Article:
Recently, the National Capital Region Threat Intelligence Consortium Cyber Center assessed that a new ransomware campaign is actively targeting government networks within the United States. The latest victim of the malware is the city of Baltimore; the attack affected services such as employees’ emails and online utility bill payment services.

This was also not the first time that Baltimore suffered a cyberattack. In 2018, the metropolis experienced a cyberattack that knocked its 911 and 311 systems offline, forcing dispatchers to take manual notes on emergency calls for multiple days. The inability to defend critical public services from cyber attacks can quickly turn into disaster for any city and lead to several terrible scenarios including civil unrest and riots.

Near the end of last year, hackers compromised a vulnerability in Click2Gov, a web payment portal used to pay for utilities, permits, parking tickets and more, with payment-card-skimming malware. Cities hit with this specific attack (including Midwest City, Okla., Bozeman, Mont., Bakersfield, Calif., Medford, Ore., and Topeka, Kan.) saw their citizens’ credit card numbers, expiration dates, verification numbers, names and home addresses exposed. In this example, it’s clear how a third party can help government agencies deliver more services for citizens, but at the same time add additional risk that makes the impact even greater when a breach occurs. Unfortunately, this also demonstrates how third parties with low cybersecurity readiness can increase the risk of government agencies’ systems being breached in the first place.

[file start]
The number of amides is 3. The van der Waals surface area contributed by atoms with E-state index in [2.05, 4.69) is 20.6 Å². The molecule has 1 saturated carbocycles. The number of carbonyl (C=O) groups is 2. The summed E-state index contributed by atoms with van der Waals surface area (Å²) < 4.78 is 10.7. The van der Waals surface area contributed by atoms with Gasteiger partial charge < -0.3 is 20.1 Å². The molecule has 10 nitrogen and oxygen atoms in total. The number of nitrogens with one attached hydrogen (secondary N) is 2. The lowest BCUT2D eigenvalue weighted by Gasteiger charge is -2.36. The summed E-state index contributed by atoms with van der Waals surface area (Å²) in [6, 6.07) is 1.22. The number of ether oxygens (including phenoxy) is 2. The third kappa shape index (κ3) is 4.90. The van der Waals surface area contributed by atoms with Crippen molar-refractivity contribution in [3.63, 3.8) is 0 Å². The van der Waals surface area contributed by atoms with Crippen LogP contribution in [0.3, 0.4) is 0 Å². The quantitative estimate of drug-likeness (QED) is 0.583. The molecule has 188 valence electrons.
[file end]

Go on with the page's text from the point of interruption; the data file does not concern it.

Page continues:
At the end of the day, these incidents reflect how government agencies, and some third-party government contractors, have either poor contractual security oversight, weak monitoring, poor systems and vulnerability management, or weak security architectures – all of which result in the denial of critical citizen services and identity exposure risks to taxpayers. These events also raise the question of whether Click2Gov or the city of Baltimore had controls in place to prevent its systems from being compromised in the first place, if the entities ever tested those controls, or if the organizations relied on users who obtained access to internal systems not to engage in ill-natured activity.

To combat these growing threats and correct current weaknesses, local government agencies should take the following steps to strengthen their security posture:

  • Invest in the right people. Even managing third-party tech vendors requires a decent amount of technical know-how. A local agency may not have the budget to hire a full team of tech/security experts, but they must maintain some level of internal expertise. The investment in security must be both appropriate and well-managed as the government business model is migrating to technologically derived services.
  • Adopt adequate asset management. Organizations must have an accurate inventory of all of their assets, including all data. Simply put, you can’t protect what you don’t know you have.